“Lost” in Chiang Mai

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Chiang Mai looked lovely from the minute I stepped foot there. I was thrilled to be in this mountainous country gem after Bangkok, but my pace didn’t seem to be on par with other backpackers this time.

Chiang Mai was lonely.
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Northern Thailand is an excellent place to do hired tours – trekking for days, all kinds of elephant nonsense, hill tribe experiences, you name it – all expensive things that I had no intention of doing. These hired tours are an issue when you aren’t going on them – every tour group is it’s own clique, and if you’re just biding time in the same hostel not doing one, you’re invisible. Aside from talking to my bunkmates and a friendly Brit I kept bumping into on the street, I met no one in Chiang Mai. Snore.
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I was especially determined to make the most of my time in the area despite my shoestring budget, but it wasn’t coming as easily as I’d hoped. Even to hire a short ride to some areas outside of the city limits had a high price tag which made me sad. I missed Cambodia and my cheapo tuk tuk drivers. I don’t even know where to begin here.

I won’t bother boring myself by telling anyone how far out of the way I walked trying to get to Doi Suthep (the nearby mountain with a buddhist temple and panoramic views of Chiang Mai) but it was awful. I wasted an entire morning, then eventually arrived there on the back of a songthaew for a bogus 500 baht. The hassle was worth it fortunately – even the ride up the mountain gave me chills. Perhaps here it was a better place to be alone.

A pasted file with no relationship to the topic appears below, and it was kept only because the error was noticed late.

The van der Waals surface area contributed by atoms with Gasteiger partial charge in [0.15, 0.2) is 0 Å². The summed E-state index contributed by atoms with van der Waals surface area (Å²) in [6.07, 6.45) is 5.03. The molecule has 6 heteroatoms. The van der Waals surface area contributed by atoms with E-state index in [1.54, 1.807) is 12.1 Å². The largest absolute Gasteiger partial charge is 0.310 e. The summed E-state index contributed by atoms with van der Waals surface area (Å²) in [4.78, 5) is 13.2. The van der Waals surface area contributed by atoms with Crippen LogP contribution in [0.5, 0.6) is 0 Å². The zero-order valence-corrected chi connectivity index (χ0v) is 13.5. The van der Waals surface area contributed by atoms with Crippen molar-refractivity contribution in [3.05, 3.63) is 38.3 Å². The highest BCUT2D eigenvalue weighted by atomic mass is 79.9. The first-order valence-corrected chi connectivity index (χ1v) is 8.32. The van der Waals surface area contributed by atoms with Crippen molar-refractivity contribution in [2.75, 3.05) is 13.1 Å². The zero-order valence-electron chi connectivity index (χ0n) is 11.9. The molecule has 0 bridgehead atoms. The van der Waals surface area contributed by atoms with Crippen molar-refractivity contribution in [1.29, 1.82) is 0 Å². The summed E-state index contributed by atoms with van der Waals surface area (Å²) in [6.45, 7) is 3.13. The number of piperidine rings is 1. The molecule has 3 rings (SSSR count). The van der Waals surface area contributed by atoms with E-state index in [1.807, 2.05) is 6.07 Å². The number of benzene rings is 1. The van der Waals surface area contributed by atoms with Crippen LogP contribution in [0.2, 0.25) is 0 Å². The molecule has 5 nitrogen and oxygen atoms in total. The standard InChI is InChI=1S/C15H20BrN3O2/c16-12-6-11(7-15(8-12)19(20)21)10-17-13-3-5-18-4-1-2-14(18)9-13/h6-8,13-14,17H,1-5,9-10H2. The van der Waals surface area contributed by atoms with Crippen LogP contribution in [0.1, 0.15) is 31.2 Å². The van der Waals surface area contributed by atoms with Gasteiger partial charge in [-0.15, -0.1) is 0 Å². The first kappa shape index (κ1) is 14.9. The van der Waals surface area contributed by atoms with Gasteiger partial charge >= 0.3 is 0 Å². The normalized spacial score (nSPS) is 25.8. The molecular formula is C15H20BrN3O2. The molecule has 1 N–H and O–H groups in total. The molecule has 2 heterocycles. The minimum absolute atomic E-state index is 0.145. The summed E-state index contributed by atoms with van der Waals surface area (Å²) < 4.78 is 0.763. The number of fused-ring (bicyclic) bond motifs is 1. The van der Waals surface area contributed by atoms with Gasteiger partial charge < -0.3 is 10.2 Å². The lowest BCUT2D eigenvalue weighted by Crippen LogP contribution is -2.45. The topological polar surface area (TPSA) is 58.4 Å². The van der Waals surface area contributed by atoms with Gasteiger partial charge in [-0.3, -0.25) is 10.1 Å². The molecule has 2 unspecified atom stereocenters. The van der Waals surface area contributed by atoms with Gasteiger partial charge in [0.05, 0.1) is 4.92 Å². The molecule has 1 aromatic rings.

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Later in the evening I walked to the Tham Boon Khan Dok festival at Wat Chedi Luang. If this was the only thing I got out of Chiang Mai, it was still worth it. The festival is uniquely Chiang Mai as it’s a blessing for the city pillar. As I approached the area, the hum of the monks praying was loud, there were stalls everywhere for locals to buy flowers as their offering. The entire experience was very surreal and I walked the whole area feeling completely unnoticed, like a fly on the wall peering into a day in the life of these Thai people. The 14th-century temple was the center of the festival and thr most impressive I’d seen, with its illuminated animal statues surrounding the complete perimeter.
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Chiang Mai seemed to have many hidden wonders but I wasn’t too sure where to find them. After two days I couldn’t put any more time into this city and I really wanted to get to the islands. Thailand has felt so touristy that I didn’t mind continuing the trend but instead on the relaxing tip. Time to even out this tourist tan with some real beach rays. 20130630-173817.jpg

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